Our hypothesis is that differences in the photosynthetic capacity between health and gall tissues do not exist, corroborating the argument proposed by Price et al. (1987) describing the vascular tissue from other parts of the plant as responsible for supplying the nutritional larvae requirements.

 

2. Material and Methods

2.1. Study site

The present study was performed in a rupestrian field vegetation area, at 1400 m a.s.l., in Serra do Cipó, located at the Southern portion of the Cadeia do Espinhaço, Minas Gerais State, Brazil (19° 12' S and 43° 29' W). The Serra do Cipó is dominated by cerrado and rupestrian field vegetation (Eiten, 1978; Giulietti et al., 1987). Clusia arrudae occurs on the rocky outcrops of the area, in soils with low water retention capacity, low concentration of nitrogen and phosphorus, and high aluminium concentration (Marques et al., 2002). The climate is characterised by rainy summers and dry winters, with high temperatures during the day, which, mainly during the winter, decrease drastically at night (Madeira and Fernandes, 1999). The habitat where C. arrudae occurs is also exposed to a high-light incidence (GWF, unpub. data).

2.2. Description of the system

The leaf galls on C. arrudae are induced by a still undescribed species of Cecidomyiidae (Diptera) and are found all year around. They are green and one-chambered, with only one larva inside. Galls are more or less globoid, with the most pronounced portion on the abaxial leaf surface (Figure 1). Adult galling insects emerge from the adaxial portion of the gall, as observed by the emergence hole left on the gall walls (Figure 1). One to seven galls could be found on the leaf laminae during the study period (average of 2.6 ± 0.7 galls per leaf, n = 30). Galls occur singly, and coalescence was rarely observed. Galls averaged 7.15 mm in diameter when occurring singly (SE ± 0.87, n = 30). Parasitism by an unidentified species of wasp on the gall midge was also observed but not quantified.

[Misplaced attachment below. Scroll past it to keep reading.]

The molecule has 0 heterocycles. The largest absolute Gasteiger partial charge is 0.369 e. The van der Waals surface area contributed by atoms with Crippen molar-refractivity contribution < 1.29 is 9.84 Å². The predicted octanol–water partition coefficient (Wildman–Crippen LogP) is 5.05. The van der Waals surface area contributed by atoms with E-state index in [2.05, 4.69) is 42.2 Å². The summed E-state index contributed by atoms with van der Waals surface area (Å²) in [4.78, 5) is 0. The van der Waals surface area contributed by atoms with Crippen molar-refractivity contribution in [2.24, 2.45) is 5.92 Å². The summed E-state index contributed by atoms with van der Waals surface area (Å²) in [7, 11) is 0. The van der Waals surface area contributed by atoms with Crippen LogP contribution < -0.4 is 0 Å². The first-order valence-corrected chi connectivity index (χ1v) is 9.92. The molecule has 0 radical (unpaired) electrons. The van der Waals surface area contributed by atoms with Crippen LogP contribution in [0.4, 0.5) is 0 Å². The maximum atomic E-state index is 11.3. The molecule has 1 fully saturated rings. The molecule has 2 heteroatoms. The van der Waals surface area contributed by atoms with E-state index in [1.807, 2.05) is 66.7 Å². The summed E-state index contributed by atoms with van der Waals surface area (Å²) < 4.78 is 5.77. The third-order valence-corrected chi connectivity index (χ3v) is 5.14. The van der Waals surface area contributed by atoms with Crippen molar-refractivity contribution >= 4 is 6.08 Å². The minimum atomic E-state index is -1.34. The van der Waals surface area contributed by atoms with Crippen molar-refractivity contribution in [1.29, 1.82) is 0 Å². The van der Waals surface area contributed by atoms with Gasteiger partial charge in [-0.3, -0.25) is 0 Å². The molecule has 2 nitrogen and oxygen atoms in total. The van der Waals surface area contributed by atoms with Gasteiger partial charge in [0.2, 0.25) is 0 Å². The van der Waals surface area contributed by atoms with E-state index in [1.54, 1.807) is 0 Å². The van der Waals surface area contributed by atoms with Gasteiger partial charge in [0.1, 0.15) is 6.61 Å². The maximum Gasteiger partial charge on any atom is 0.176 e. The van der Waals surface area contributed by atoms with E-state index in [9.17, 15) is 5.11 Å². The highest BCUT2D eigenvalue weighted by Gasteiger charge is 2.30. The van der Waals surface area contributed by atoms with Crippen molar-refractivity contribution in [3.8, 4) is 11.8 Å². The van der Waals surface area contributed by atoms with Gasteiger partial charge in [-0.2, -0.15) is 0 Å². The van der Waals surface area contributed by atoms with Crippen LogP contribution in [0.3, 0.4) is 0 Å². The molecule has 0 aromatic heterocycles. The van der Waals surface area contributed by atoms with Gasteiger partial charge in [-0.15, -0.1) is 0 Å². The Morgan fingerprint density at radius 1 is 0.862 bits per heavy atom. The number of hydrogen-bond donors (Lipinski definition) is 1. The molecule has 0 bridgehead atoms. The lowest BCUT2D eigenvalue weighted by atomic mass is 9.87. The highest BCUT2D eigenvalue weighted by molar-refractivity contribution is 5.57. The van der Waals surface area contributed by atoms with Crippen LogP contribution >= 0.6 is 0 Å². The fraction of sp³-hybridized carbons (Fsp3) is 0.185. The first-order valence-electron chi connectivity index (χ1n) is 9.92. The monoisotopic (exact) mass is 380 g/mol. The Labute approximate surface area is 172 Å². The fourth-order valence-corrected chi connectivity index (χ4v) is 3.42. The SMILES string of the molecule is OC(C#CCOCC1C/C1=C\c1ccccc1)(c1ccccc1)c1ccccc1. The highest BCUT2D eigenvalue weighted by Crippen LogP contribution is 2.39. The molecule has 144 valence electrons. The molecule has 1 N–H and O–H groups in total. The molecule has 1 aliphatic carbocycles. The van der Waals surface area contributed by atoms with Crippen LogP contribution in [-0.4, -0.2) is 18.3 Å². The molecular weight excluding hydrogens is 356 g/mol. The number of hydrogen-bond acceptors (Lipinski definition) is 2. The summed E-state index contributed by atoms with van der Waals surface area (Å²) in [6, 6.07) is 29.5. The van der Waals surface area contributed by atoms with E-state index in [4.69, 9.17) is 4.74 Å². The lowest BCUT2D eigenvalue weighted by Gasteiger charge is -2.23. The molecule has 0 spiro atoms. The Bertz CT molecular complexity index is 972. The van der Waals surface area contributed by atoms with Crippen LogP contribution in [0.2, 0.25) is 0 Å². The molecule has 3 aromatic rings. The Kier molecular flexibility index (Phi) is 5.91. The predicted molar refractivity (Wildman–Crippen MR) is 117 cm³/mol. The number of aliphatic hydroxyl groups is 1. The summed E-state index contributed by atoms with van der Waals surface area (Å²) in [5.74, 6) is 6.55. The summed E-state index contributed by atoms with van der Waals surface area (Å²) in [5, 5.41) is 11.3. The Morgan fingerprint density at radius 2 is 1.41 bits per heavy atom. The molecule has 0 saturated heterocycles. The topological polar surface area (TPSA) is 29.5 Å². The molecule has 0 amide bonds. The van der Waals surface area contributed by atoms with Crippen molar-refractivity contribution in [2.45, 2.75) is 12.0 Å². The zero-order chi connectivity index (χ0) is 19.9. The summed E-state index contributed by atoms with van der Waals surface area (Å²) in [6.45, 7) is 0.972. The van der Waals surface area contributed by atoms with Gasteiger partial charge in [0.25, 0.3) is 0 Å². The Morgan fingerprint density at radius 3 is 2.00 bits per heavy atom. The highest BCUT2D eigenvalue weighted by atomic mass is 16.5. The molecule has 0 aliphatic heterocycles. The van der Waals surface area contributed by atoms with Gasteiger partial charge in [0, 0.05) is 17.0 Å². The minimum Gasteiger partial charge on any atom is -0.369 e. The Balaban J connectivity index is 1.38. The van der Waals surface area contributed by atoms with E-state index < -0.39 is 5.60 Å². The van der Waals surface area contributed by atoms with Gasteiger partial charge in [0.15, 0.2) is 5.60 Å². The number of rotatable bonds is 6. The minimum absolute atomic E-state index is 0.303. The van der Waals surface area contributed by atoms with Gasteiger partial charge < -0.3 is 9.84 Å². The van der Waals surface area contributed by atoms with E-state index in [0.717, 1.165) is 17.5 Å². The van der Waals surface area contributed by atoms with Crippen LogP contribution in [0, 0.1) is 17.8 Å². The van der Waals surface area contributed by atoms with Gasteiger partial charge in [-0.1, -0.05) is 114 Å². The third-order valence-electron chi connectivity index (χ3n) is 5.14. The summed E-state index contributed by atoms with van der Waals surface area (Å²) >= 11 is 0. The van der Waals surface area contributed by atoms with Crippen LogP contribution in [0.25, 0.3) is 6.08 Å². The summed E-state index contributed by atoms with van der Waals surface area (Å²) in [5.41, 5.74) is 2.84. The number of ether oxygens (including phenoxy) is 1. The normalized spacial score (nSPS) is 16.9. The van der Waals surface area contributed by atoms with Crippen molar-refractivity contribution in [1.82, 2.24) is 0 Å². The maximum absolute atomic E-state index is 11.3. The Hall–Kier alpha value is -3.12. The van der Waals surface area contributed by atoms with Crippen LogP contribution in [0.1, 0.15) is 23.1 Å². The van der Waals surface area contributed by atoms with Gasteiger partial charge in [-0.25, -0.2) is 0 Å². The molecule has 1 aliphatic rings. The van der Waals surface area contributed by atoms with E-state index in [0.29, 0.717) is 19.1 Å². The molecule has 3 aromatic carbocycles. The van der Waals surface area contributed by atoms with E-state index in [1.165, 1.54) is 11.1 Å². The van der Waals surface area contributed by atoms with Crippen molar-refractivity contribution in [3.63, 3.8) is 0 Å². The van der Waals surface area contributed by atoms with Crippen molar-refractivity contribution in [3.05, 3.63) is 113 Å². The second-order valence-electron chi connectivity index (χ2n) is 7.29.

2.3. Sampling

Measurements of chlorophyll a fluorescence parameters were performed in the afternoon (from 3:00 PM to 4:00 PM) of a bright day in October 2002 on green gall tissue and adjacent tissue (hereafter called healthy tissue) of one leaf of three plants, totaling three (3) leaves of C. arrudae. The chlorophyll-a fluorescence measurements were performed using a miniaturised pulse-amplitude modulation fluoremeter, Mini-PAM (H. Walz. Effeltrich, Germany) equipped with a standard 2030-B leaf clip holder (Bilger et al., 1995). Measurements of photosynthetic photon flux density (PPFD) (λ = 400-700 nm) were taken by the micro-quantum sensor of the leaf clip calibrated against a LI-COR 190 quantum sensor (Li-COR, Lincoln, NE, USA).

2.4. Data analysis